The most egregious of these is Alain Madelin, the former economy minister, who was dismissed by Alain Juppe at the end of August for saying in public what many people thought in private about the relative security and benefits enjoyed by public sector compared with the private sector. Mr Madelin's remarks provoked an outcry among trade union leaders who rushed to defend "hardwon benefits". But, in a book published yesterday, he showed he has no regrets
The book, "When the ostriches raise their heads", is an affirmation of Thatcherism applied to France: reduce union power, privatise, deregulate what can be deregulated and let the market rule supreme.
Considering the state of France, however, Mr Madelin analyses what he sees as its one great social divide between the elite and the rest as perhaps the biggest and potentially most explosive division since eve of the French Revolution.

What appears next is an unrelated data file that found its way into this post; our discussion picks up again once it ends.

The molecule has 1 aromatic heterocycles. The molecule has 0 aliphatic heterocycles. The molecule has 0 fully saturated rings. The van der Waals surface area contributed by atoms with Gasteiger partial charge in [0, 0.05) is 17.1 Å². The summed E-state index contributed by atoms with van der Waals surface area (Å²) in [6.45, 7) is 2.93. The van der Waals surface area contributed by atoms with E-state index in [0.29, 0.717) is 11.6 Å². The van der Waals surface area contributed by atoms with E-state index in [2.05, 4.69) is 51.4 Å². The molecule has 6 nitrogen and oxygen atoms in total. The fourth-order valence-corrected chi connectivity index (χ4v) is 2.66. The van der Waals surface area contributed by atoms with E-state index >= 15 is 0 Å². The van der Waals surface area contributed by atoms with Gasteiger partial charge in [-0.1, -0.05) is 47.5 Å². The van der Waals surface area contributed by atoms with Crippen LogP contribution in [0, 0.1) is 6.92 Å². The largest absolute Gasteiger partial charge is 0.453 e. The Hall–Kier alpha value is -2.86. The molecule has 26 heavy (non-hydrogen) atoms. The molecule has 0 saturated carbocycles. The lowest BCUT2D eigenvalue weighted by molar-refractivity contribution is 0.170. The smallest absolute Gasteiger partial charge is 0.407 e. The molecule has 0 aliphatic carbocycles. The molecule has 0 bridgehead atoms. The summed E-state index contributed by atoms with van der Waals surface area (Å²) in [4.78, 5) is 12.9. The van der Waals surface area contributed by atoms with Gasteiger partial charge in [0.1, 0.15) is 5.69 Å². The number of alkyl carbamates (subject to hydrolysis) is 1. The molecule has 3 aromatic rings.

"A gulf has opened up between the rulers and the ruled ... the reason for the rupture is that the social escalator has broken down, the machine that creates jobs has seized up and everyone is fighting to regain or keep his place." The elites "are blocking the evolution of the system. There is certainly a parallel to draw with the situation in France at the end of the ancien regime."
Mr Madelin, a lawyer from a poor background, deplores the dominance of the "great colleges" where the elite was educated. This elite, he argues, with a glancing reference to the affair of Mr Juppe's subsidised flat, inhabit their own enclosed world, with their own tax regime and their own laws - or rather, exemption from the law.Reuse content